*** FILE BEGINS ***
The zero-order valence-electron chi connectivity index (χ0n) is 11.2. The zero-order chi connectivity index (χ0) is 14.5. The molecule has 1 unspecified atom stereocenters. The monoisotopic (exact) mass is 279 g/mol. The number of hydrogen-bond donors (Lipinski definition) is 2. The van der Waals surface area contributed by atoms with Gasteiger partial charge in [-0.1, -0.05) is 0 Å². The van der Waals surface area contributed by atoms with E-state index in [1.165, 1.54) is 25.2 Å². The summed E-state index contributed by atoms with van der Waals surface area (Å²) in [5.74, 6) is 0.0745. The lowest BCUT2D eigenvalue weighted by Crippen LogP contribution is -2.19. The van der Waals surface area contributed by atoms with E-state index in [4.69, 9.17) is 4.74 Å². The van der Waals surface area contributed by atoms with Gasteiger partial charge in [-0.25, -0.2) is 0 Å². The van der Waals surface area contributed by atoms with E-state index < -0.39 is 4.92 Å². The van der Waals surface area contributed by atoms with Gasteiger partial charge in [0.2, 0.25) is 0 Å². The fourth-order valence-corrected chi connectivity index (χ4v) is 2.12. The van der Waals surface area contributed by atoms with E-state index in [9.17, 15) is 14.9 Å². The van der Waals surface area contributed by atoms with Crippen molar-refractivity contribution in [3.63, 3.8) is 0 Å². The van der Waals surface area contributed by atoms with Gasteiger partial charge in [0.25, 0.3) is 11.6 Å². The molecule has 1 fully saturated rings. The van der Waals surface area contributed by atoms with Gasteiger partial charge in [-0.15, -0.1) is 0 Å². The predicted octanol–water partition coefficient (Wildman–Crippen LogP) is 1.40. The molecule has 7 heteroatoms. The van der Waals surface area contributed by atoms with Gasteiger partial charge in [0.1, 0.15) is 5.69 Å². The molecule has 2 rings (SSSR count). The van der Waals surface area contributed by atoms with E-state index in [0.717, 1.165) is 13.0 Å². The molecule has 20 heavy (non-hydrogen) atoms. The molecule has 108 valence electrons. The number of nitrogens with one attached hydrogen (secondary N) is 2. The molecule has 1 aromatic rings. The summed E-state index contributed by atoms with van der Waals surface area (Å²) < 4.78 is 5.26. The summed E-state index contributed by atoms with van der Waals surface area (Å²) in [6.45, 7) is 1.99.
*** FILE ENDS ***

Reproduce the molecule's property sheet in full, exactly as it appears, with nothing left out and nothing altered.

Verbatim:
The zero-order valence-electron chi connectivity index (χ0n) is 11.2. The zero-order chi connectivity index (χ0) is 14.5. The molecule has 1 unspecified atom stereocenters. The monoisotopic (exact) mass is 279 g/mol. The number of hydrogen-bond donors (Lipinski definition) is 2. The van der Waals surface area contributed by atoms with Gasteiger partial charge in [-0.1, -0.05) is 0 Å². The van der Waals surface area contributed by atoms with E-state index in [1.165, 1.54) is 25.2 Å². The summed E-state index contributed by atoms with van der Waals surface area (Å²) in [5.74, 6) is 0.0745. The lowest BCUT2D eigenvalue weighted by Crippen LogP contribution is -2.19. The van der Waals surface area contributed by atoms with E-state index in [4.69, 9.17) is 4.74 Å². The van der Waals surface area contributed by atoms with Gasteiger partial charge in [-0.25, -0.2) is 0 Å². The van der Waals surface area contributed by atoms with E-state index < -0.39 is 4.92 Å². The van der Waals surface area contributed by atoms with Gasteiger partial charge in [0.2, 0.25) is 0 Å². The fourth-order valence-corrected chi connectivity index (χ4v) is 2.12. The van der Waals surface area contributed by atoms with E-state index in [9.17, 15) is 14.9 Å². The van der Waals surface area contributed by atoms with Crippen molar-refractivity contribution in [3.63, 3.8) is 0 Å². The van der Waals surface area contributed by atoms with Gasteiger partial charge in [0.25, 0.3) is 11.6 Å². The molecule has 1 fully saturated rings. The van der Waals surface area contributed by atoms with Gasteiger partial charge in [-0.15, -0.1) is 0 Å². The predicted octanol–water partition coefficient (Wildman–Crippen LogP) is 1.40. The molecule has 7 heteroatoms. The van der Waals surface area contributed by atoms with Gasteiger partial charge in [0.1, 0.15) is 5.69 Å². The molecule has 2 rings (SSSR count). The van der Waals surface area contributed by atoms with E-state index in [0.717, 1.165) is 13.0 Å². The molecule has 20 heavy (non-hydrogen) atoms. The molecule has 108 valence electrons. The number of nitrogens with one attached hydrogen (secondary N) is 2. The molecule has 1 aromatic rings. The summed E-state index contributed by atoms with van der Waals surface area (Å²) < 4.78 is 5.26. The summed E-state index contributed by atoms with van der Waals surface area (Å²) in [6.45, 7) is 1.99.